How to harness technology and collaboration to boost disaster risk reduction

Coders review an open source web application entry at the Race for Resilience Ishinomaki Hackathon in Japan. The World Bank's Code for Resilience initiative aims to harness the latest technology to "hack" a solution for disaster risk management. Photo by: Takuya Oikawa

Disasters come with massive costs — $3.8 trillion between 1980 and 2012, according to one study. Beyond the many lives lost, local economies are often left in disarray caused by damage to property and vital infrastructure.

How can the international community help to mitigate the effects and risks of disasters? The World Bank is focusing on two solutions: technology and collaboration.

Through the Global Facility for Disaster Reduction and Recovery, the bank has launched an initiative designed to harness cutting-edge technology for disaster risk management. The Code for Resilience involves a series of events called “hackathons” in major cities and seeks to engage members of civil society and the private sector in the cause.

“With the impact from natural hazards like floods, typhoons and tsunamis around the world, now more than ever we need to be building innovative, local partnerships and solutions that strengthen resilience to disasters at the community level,” Francis Ghesquiere, GFDRR head of secretariat, told Devex.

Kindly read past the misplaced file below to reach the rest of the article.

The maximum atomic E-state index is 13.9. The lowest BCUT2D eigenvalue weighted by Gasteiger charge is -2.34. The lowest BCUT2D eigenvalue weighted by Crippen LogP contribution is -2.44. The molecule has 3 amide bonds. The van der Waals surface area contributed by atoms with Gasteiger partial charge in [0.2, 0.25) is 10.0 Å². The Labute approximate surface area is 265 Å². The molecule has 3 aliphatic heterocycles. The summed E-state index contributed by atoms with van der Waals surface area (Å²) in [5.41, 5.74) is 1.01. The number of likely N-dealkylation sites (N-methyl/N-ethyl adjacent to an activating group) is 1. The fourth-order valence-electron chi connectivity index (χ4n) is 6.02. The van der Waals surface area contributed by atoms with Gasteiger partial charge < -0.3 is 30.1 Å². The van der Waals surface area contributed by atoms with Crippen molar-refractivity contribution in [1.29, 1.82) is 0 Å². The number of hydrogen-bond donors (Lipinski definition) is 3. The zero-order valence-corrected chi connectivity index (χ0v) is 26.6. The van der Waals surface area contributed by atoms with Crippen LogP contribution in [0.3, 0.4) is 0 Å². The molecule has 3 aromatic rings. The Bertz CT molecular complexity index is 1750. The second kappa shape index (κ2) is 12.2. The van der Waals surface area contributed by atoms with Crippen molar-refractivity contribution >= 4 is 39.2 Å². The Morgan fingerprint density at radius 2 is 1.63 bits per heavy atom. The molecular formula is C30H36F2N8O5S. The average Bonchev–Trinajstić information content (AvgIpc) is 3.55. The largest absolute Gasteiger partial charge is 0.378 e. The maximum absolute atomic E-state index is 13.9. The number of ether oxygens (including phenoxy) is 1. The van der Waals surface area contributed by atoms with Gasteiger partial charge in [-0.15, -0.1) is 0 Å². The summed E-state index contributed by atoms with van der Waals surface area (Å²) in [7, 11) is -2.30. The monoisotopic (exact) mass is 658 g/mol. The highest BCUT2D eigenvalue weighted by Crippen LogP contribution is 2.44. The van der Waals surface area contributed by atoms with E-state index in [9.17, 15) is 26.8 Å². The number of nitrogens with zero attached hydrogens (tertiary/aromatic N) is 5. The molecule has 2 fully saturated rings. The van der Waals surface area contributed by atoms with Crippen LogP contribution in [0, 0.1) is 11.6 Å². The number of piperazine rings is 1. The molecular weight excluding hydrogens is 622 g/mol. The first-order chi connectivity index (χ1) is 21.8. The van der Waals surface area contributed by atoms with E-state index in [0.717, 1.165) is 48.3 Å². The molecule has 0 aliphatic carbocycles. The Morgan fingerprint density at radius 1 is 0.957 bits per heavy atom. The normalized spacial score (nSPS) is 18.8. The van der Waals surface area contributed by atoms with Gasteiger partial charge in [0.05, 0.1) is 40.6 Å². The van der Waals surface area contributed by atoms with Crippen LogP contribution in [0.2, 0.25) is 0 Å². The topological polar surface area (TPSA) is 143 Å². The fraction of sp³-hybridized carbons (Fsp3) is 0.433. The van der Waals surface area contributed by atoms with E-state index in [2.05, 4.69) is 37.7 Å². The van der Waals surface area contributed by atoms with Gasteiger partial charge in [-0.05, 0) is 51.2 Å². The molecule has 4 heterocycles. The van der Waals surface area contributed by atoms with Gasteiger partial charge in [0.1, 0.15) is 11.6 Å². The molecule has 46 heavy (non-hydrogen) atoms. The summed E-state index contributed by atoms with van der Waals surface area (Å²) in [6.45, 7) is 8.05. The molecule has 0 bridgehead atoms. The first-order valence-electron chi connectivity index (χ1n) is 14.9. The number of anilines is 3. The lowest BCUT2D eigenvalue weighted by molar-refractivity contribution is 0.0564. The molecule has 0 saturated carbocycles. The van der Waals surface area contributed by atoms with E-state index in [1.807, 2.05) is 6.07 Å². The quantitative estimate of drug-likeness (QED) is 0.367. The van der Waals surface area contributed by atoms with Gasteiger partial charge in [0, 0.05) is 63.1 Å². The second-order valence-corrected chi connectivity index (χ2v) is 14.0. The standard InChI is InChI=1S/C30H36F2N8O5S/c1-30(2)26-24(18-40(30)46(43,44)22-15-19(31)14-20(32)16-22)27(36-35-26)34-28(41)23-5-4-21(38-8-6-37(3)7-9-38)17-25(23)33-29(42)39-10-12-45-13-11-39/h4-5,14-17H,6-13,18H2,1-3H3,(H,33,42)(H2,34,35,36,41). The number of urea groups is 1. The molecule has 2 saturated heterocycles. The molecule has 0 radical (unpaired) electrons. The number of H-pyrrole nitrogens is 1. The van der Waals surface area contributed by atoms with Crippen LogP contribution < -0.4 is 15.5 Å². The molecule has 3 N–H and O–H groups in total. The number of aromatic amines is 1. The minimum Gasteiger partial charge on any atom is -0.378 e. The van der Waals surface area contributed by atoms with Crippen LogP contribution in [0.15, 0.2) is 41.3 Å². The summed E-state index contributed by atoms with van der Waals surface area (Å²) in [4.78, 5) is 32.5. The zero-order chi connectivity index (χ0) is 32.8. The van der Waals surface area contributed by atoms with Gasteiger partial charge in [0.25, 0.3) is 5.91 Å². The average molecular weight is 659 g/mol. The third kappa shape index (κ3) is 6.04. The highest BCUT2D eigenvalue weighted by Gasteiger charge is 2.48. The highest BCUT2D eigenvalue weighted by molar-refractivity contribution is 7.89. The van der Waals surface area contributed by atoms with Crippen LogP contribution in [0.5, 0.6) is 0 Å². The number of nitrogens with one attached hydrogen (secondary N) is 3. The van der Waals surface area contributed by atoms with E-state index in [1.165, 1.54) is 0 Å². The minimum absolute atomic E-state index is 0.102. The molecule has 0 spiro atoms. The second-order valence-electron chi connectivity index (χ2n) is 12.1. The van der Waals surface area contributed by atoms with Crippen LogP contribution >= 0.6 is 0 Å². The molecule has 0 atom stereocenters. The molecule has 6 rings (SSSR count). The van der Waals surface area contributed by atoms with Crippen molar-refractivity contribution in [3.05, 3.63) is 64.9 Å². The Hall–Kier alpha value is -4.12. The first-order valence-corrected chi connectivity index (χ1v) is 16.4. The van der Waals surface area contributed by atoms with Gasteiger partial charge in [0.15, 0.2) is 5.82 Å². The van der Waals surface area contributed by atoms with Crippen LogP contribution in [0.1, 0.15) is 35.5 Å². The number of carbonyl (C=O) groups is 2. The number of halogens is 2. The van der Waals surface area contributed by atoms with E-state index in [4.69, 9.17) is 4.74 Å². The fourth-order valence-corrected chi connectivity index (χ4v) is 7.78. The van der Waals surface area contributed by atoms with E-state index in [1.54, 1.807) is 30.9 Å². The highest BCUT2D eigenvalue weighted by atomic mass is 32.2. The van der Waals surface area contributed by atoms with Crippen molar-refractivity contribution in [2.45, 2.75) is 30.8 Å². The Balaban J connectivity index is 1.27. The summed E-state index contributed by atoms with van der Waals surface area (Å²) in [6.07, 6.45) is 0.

The maiden hackathon took place in January in Peshawar, Pakistan, witnessing almost 100 coders and government agency representatives devise or “hack” solutions to the country’s disaster resilience issues. One of the technological breakthroughs that emerged from the event was an application that sends emergency alerts to family and friends at the push of a button.

Aside from enabling the bank to partner with and tap the expertise of organizations from a variety of sectors to advance innovation in disaster preparedness and recovery, according to Ghesquiere the hackathons have also paved the way for collaborations between these sectors, “whose sustained engagement is needed to create a sustainable, resilient community.”

The Code for Resilience “has led to increased awareness of local disaster resilience challenges, helping shore up knowledge and action to address them,” Ghesquiere said.

The hackathons typically yield an overwhelming number of proposed applications. Duplication of ideas is thus not unusual. To prevent this, GFDRR has published a repository that showcases software applications commonly used in disaster preparedness and resilience efforts.

The World Bank recently wrapped up a similar gathering in Tokyo and will hold future hackathons in Dhaka, Bangalore, Colombo, Manila and Jakarta. And in March, GFDRR will launch the Code for Resilience online innovation challenge, where developers will receive expert mentoring support to help them build, test and refine their ideas. Winners of the online challenge will then get to pitch their proposed solutions during an international conference on disaster risk management scheduled for July in London.

Read our previous #innov8aid.

About the author

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    Lean Alfred Santos

    Lean Alfred Santos is a former Devex development reporter focusing on the development community in Asia-Pacific, including major players such as the Asian Development Bank and the Asian Infrastructure Investment Bank. He previously covered Philippine and international business and economic news, sports and politics.